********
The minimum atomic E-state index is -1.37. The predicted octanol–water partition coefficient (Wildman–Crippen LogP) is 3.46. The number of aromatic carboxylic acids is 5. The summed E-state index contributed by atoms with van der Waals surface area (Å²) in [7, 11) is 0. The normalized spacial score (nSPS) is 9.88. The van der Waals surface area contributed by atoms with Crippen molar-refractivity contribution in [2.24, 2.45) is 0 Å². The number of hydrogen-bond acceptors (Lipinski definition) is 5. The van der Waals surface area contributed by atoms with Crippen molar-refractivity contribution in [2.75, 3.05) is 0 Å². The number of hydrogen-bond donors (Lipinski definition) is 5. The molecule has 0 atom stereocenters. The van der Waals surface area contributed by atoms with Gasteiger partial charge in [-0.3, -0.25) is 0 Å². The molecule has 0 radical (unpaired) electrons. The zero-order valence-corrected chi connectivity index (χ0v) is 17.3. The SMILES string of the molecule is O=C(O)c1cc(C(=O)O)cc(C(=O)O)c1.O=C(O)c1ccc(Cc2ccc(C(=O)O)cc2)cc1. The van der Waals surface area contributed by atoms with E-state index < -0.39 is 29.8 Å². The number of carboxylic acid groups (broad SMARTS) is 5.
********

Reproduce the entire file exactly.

The minimum atomic E-state index is -1.37. The predicted octanol–water partition coefficient (Wildman–Crippen LogP) is 3.46. The number of aromatic carboxylic acids is 5. The summed E-state index contributed by atoms with van der Waals surface area (Å²) in [7, 11) is 0. The normalized spacial score (nSPS) is 9.88. The van der Waals surface area contributed by atoms with Crippen molar-refractivity contribution in [2.24, 2.45) is 0 Å². The number of hydrogen-bond acceptors (Lipinski definition) is 5. The van der Waals surface area contributed by atoms with Crippen molar-refractivity contribution in [2.75, 3.05) is 0 Å². The number of hydrogen-bond donors (Lipinski definition) is 5. The molecule has 0 atom stereocenters. The van der Waals surface area contributed by atoms with Gasteiger partial charge in [-0.3, -0.25) is 0 Å². The molecule has 0 radical (unpaired) electrons. The zero-order valence-corrected chi connectivity index (χ0v) is 17.3. The SMILES string of the molecule is O=C(O)c1cc(C(=O)O)cc(C(=O)O)c1.O=C(O)c1ccc(Cc2ccc(C(=O)O)cc2)cc1. The van der Waals surface area contributed by atoms with E-state index < -0.39 is 29.8 Å². The number of carboxylic acid groups (broad SMARTS) is 5.